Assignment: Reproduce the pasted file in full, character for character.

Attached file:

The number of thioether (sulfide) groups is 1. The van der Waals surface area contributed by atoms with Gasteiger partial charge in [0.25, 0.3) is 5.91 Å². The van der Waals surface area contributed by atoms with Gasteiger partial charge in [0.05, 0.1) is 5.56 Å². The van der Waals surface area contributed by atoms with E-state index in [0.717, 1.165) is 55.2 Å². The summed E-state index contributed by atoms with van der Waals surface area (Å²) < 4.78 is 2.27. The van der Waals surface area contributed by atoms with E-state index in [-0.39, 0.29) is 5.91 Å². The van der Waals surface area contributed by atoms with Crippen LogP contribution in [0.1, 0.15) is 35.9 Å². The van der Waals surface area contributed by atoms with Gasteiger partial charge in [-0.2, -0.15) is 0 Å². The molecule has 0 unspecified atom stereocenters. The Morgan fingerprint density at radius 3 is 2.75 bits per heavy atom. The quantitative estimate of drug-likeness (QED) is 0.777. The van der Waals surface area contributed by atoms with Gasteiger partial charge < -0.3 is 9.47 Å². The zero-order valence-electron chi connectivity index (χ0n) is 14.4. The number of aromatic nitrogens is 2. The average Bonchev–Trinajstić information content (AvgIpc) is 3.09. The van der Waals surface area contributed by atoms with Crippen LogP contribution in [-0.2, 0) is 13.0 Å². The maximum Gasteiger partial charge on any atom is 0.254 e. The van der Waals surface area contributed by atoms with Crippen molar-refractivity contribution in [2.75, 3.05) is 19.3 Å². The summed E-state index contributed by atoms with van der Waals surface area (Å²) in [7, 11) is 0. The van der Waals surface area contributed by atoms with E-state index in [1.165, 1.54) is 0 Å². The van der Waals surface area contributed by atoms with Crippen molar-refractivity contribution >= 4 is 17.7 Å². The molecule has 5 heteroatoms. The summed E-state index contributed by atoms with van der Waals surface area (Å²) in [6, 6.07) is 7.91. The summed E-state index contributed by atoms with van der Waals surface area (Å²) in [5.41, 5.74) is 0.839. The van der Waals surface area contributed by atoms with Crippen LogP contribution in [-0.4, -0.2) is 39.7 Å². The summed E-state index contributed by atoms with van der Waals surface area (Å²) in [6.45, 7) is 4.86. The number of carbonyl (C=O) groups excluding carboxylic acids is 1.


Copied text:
The number of thioether (sulfide) groups is 1. The van der Waals surface area contributed by atoms with Gasteiger partial charge in [0.25, 0.3) is 5.91 Å². The van der Waals surface area contributed by atoms with Gasteiger partial charge in [0.05, 0.1) is 5.56 Å². The van der Waals surface area contributed by atoms with E-state index in [0.717, 1.165) is 55.2 Å². The summed E-state index contributed by atoms with van der Waals surface area (Å²) < 4.78 is 2.27. The van der Waals surface area contributed by atoms with E-state index in [-0.39, 0.29) is 5.91 Å². The van der Waals surface area contributed by atoms with Crippen LogP contribution in [0.1, 0.15) is 35.9 Å². The van der Waals surface area contributed by atoms with Gasteiger partial charge in [-0.2, -0.15) is 0 Å². The molecule has 0 unspecified atom stereocenters. The Morgan fingerprint density at radius 3 is 2.75 bits per heavy atom. The quantitative estimate of drug-likeness (QED) is 0.777. The van der Waals surface area contributed by atoms with Gasteiger partial charge < -0.3 is 9.47 Å². The zero-order valence-electron chi connectivity index (χ0n) is 14.4. The number of aromatic nitrogens is 2. The average Bonchev–Trinajstić information content (AvgIpc) is 3.09. The van der Waals surface area contributed by atoms with Crippen LogP contribution in [-0.2, 0) is 13.0 Å². The maximum Gasteiger partial charge on any atom is 0.254 e. The van der Waals surface area contributed by atoms with Crippen molar-refractivity contribution in [2.75, 3.05) is 19.3 Å². The summed E-state index contributed by atoms with van der Waals surface area (Å²) in [7, 11) is 0. The van der Waals surface area contributed by atoms with E-state index in [1.165, 1.54) is 0 Å². The van der Waals surface area contributed by atoms with Crippen molar-refractivity contribution >= 4 is 17.7 Å². The molecule has 5 heteroatoms. The summed E-state index contributed by atoms with van der Waals surface area (Å²) in [6, 6.07) is 7.91. The summed E-state index contributed by atoms with van der Waals surface area (Å²) in [5.41, 5.74) is 0.839. The van der Waals surface area contributed by atoms with Crippen LogP contribution in [-0.4, -0.2) is 39.7 Å². The summed E-state index contributed by atoms with van der Waals surface area (Å²) in [6.45, 7) is 4.86. The number of carbonyl (C=O) groups excluding carboxylic acids is 1.